Saturday, October 18, 2014

Software is eating the world and I'm going to play too ("I" stands for "the nontechnical")

I was listening to a TWIST episode today in which Chamath Palihapitiya was saying that the most important language to understand is computer language.
He was explaining that being a software engineer had transitioned from being nerdy and not so cool to being THE cool thing today, and that those who can speak the language can have the power to make the most impact.
I’m paraphrasing.
But it seems to me that’s the core message you’ll receive if you get into the head of the likes of Paul Graham, Ben Horowitz, Mark Zuckerberg, et al.
And I believe there’s a lot of truth in that and it behooves us as a society to ensure that computer science constitutes a fair share of the school curriculum.
I think we can agree on the fact that, in this day and age, learning software engineering is not a waste of time. 30 years ago, that wasn’t so evident, and many of us were clearly wrong for dismissing it as a nerd-only activity.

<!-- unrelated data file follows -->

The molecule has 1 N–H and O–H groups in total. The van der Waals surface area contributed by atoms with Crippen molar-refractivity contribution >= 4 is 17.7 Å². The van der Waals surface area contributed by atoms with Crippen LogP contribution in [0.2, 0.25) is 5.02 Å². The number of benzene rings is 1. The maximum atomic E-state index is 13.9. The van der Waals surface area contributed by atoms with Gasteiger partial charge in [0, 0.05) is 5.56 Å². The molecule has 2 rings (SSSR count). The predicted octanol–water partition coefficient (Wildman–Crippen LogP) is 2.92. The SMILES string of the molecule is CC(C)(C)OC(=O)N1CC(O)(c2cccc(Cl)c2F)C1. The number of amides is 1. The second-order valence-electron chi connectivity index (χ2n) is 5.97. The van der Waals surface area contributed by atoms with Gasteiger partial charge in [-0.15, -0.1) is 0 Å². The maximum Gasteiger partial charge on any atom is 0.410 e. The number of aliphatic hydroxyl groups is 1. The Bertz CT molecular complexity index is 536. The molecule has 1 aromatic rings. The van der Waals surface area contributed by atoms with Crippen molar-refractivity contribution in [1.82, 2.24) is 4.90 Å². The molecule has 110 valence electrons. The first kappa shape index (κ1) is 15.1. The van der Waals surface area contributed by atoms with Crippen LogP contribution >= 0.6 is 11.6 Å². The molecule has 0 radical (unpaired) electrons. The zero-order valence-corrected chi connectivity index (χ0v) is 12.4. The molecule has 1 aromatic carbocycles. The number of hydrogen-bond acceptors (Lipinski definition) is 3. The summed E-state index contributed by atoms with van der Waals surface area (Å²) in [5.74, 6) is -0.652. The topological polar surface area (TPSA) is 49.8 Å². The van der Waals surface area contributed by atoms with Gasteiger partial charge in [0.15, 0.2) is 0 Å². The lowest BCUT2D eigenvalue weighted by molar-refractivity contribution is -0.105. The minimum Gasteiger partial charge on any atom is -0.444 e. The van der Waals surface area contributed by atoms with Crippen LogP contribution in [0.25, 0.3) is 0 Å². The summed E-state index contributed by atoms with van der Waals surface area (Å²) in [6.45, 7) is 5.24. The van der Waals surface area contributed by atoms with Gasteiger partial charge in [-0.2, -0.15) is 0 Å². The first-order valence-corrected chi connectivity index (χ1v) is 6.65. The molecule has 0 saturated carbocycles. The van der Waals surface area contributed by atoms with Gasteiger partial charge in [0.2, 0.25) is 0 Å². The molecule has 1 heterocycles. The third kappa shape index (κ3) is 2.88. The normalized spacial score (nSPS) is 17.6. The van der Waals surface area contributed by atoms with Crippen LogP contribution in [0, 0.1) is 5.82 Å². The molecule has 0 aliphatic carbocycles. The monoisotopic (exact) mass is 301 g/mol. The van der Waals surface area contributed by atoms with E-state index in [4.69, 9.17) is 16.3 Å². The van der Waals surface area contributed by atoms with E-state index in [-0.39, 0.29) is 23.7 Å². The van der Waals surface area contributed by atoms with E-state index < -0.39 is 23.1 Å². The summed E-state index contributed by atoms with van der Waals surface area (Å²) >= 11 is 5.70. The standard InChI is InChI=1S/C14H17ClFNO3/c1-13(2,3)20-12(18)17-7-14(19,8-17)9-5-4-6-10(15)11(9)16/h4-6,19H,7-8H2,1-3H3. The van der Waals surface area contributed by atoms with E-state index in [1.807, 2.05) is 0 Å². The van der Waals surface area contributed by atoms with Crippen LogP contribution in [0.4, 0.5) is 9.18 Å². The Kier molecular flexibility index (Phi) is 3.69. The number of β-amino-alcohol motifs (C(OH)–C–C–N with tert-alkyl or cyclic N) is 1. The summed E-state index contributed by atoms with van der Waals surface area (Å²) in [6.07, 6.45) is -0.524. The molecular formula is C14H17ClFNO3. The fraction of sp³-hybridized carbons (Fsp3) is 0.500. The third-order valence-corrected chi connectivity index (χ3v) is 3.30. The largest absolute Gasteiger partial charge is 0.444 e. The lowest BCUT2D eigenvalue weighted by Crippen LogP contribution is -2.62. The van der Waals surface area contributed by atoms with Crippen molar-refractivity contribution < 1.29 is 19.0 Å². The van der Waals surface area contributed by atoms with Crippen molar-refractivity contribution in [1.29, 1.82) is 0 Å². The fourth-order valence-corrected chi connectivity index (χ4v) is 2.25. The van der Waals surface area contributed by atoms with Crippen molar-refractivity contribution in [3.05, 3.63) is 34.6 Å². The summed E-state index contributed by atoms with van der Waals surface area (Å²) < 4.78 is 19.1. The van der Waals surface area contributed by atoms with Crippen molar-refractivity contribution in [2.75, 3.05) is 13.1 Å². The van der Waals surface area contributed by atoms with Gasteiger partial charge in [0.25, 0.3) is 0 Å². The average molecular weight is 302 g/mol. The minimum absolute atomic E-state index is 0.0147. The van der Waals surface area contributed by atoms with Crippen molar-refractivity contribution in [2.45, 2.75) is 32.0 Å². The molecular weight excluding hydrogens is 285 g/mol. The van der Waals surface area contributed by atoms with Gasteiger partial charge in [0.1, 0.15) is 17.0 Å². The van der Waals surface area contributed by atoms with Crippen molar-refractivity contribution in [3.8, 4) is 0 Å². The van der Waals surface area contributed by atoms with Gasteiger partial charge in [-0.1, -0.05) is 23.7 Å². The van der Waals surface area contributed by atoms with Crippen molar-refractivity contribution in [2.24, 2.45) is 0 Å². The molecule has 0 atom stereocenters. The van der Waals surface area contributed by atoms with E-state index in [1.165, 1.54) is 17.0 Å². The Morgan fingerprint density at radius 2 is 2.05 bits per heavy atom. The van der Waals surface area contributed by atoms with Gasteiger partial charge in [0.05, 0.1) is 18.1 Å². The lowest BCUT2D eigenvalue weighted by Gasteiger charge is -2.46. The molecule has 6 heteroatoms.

Marc Andreessen has famously coined the expression, “software is eating the world”, which is what’s factually happening right now — think Uber, Airbnb, etc.
But is the software revolution that is in the process of disrupting every industry really only the domain of the technocrat?
My personal contention is that is is not. I personally don’t have the desire to become a software engineer. I wanted to become a recording engineer and I did so on a self-taught basis. I pick my battles. But I still want to do a tech startup, and I’m working on one at my own pace without waiting for anyone’s permission.
I think there is room for anyone who wants to be a part of what’s happening in technology.
In another TWIST episode, Jason Calacanis interviews the founder of the PulsePoint phone app, a firefighter who wanted to build a life-saving service, which he proceeded to do despite being non-technical, by being creative and resourceful in seeking the required technical talent.
Jason summed it best in his intro for that episode:
“It turns out that sometimes normal people have a killer idea for an app and some of them are actually brave enough to actually build it.
And today on the program we are going to have a firefighter who had an incredible idea — an amazing idea — perhaps the best startup idea I’ve heard all year. And he built it.
True, true entrepreneurial story in my mind, because there are [a] thousand people an hour who say I have the greatest idea for an app … and they never do anything about it.”
These are words of encouragement for us, non-technical folks.
I urge you to watch the episode — all of them, but that one in particular.
We need all the inspiration we can get.

No comments:

Post a Comment